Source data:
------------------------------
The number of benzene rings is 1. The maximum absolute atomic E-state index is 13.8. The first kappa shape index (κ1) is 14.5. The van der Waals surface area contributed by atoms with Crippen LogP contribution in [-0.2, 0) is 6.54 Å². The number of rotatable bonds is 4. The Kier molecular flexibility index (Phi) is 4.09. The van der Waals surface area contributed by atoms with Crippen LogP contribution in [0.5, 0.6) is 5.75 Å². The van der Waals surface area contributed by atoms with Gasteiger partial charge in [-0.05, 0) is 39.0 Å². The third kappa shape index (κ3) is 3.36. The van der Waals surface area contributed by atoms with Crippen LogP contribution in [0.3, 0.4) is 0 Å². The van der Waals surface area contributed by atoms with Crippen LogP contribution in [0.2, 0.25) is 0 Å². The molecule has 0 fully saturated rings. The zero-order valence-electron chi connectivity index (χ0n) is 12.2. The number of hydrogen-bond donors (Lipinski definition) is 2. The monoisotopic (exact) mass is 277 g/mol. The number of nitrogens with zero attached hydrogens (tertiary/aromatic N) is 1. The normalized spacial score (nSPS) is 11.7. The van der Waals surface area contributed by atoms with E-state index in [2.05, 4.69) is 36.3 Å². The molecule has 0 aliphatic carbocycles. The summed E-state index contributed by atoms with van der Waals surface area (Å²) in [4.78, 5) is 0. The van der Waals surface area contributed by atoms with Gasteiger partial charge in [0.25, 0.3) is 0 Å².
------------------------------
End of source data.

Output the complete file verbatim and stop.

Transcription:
The number of benzene rings is 1. The maximum absolute atomic E-state index is 13.8. The first kappa shape index (κ1) is 14.5. The van der Waals surface area contributed by atoms with Crippen LogP contribution in [-0.2, 0) is 6.54 Å². The number of rotatable bonds is 4. The Kier molecular flexibility index (Phi) is 4.09. The van der Waals surface area contributed by atoms with Crippen LogP contribution in [0.5, 0.6) is 5.75 Å². The van der Waals surface area contributed by atoms with Gasteiger partial charge in [-0.05, 0) is 39.0 Å². The third kappa shape index (κ3) is 3.36. The van der Waals surface area contributed by atoms with Crippen LogP contribution in [0.3, 0.4) is 0 Å². The van der Waals surface area contributed by atoms with Crippen LogP contribution in [0.2, 0.25) is 0 Å². The molecule has 0 fully saturated rings. The zero-order valence-electron chi connectivity index (χ0n) is 12.2. The number of hydrogen-bond donors (Lipinski definition) is 2. The monoisotopic (exact) mass is 277 g/mol. The number of nitrogens with zero attached hydrogens (tertiary/aromatic N) is 1. The normalized spacial score (nSPS) is 11.7. The van der Waals surface area contributed by atoms with E-state index in [2.05, 4.69) is 36.3 Å². The molecule has 0 aliphatic carbocycles. The summed E-state index contributed by atoms with van der Waals surface area (Å²) in [4.78, 5) is 0. The van der Waals surface area contributed by atoms with Gasteiger partial charge in [0.25, 0.3) is 0 Å².